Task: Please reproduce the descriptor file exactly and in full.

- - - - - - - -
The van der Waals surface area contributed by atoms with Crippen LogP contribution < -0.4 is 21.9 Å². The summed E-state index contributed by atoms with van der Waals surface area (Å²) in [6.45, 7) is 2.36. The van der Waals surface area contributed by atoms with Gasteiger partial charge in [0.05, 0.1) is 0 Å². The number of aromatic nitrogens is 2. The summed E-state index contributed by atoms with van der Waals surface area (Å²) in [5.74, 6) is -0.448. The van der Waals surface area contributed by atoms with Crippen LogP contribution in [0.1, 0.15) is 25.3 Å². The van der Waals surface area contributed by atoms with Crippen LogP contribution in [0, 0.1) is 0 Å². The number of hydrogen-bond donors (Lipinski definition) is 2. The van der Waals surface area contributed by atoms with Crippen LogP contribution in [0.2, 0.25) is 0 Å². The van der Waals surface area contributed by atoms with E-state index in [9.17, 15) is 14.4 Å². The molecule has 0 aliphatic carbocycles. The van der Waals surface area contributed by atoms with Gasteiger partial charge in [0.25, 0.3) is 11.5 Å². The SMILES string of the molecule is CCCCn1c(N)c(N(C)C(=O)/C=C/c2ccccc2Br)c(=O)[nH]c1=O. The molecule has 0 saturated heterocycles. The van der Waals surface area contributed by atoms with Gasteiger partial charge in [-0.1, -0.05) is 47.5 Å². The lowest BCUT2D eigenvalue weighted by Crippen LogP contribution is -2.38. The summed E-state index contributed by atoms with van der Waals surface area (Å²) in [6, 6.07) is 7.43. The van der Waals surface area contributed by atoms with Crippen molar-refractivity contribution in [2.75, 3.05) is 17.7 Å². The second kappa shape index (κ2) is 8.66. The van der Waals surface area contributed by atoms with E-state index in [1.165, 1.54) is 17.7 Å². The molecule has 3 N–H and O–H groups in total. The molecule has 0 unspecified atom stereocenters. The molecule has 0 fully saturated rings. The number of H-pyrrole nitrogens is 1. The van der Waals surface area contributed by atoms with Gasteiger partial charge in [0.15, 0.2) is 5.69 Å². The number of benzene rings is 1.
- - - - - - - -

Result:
The van der Waals surface area contributed by atoms with Crippen LogP contribution < -0.4 is 21.9 Å². The summed E-state index contributed by atoms with van der Waals surface area (Å²) in [6.45, 7) is 2.36. The van der Waals surface area contributed by atoms with Gasteiger partial charge in [0.05, 0.1) is 0 Å². The number of aromatic nitrogens is 2. The summed E-state index contributed by atoms with van der Waals surface area (Å²) in [5.74, 6) is -0.448. The van der Waals surface area contributed by atoms with Crippen LogP contribution in [0.1, 0.15) is 25.3 Å². The van der Waals surface area contributed by atoms with Crippen LogP contribution in [0, 0.1) is 0 Å². The number of hydrogen-bond donors (Lipinski definition) is 2. The van der Waals surface area contributed by atoms with Crippen LogP contribution in [0.2, 0.25) is 0 Å². The van der Waals surface area contributed by atoms with E-state index in [9.17, 15) is 14.4 Å². The molecule has 0 aliphatic carbocycles. The van der Waals surface area contributed by atoms with Gasteiger partial charge in [0.25, 0.3) is 11.5 Å². The SMILES string of the molecule is CCCCn1c(N)c(N(C)C(=O)/C=C/c2ccccc2Br)c(=O)[nH]c1=O. The molecule has 0 saturated heterocycles. The van der Waals surface area contributed by atoms with Gasteiger partial charge in [-0.1, -0.05) is 47.5 Å². The lowest BCUT2D eigenvalue weighted by Crippen LogP contribution is -2.38. The summed E-state index contributed by atoms with van der Waals surface area (Å²) in [6, 6.07) is 7.43. The van der Waals surface area contributed by atoms with Crippen molar-refractivity contribution in [2.75, 3.05) is 17.7 Å². The second kappa shape index (κ2) is 8.66. The van der Waals surface area contributed by atoms with E-state index in [1.165, 1.54) is 17.7 Å². The molecule has 3 N–H and O–H groups in total. The molecule has 0 unspecified atom stereocenters. The molecule has 0 fully saturated rings. The number of H-pyrrole nitrogens is 1. The van der Waals surface area contributed by atoms with Gasteiger partial charge in [0.15, 0.2) is 5.69 Å². The number of benzene rings is 1.